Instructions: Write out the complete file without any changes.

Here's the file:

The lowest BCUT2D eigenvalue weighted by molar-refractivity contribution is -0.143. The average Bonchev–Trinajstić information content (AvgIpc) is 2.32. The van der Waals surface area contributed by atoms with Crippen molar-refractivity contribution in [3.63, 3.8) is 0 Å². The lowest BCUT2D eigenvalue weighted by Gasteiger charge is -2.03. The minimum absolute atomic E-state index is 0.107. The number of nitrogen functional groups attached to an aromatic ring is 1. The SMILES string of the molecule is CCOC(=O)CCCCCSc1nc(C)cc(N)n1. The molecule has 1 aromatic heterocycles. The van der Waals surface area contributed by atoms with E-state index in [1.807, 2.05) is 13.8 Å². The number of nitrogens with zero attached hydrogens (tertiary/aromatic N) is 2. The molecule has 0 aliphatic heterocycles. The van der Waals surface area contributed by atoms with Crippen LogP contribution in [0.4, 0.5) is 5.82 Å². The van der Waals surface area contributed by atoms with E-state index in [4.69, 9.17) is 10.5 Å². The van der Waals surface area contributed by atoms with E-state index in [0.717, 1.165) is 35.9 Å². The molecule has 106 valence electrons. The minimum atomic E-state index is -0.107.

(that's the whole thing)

The lowest BCUT2D eigenvalue weighted by molar-refractivity contribution is -0.143. The average Bonchev–Trinajstić information content (AvgIpc) is 2.32. The van der Waals surface area contributed by atoms with Crippen molar-refractivity contribution in [3.63, 3.8) is 0 Å². The lowest BCUT2D eigenvalue weighted by Gasteiger charge is -2.03. The minimum absolute atomic E-state index is 0.107. The number of nitrogen functional groups attached to an aromatic ring is 1. The SMILES string of the molecule is CCOC(=O)CCCCCSc1nc(C)cc(N)n1. The molecule has 1 aromatic heterocycles. The van der Waals surface area contributed by atoms with E-state index in [1.807, 2.05) is 13.8 Å². The number of nitrogens with zero attached hydrogens (tertiary/aromatic N) is 2. The molecule has 0 aliphatic heterocycles. The van der Waals surface area contributed by atoms with Crippen LogP contribution in [0.4, 0.5) is 5.82 Å². The van der Waals surface area contributed by atoms with E-state index in [4.69, 9.17) is 10.5 Å². The van der Waals surface area contributed by atoms with E-state index in [0.717, 1.165) is 35.9 Å². The molecule has 106 valence electrons. The minimum atomic E-state index is -0.107.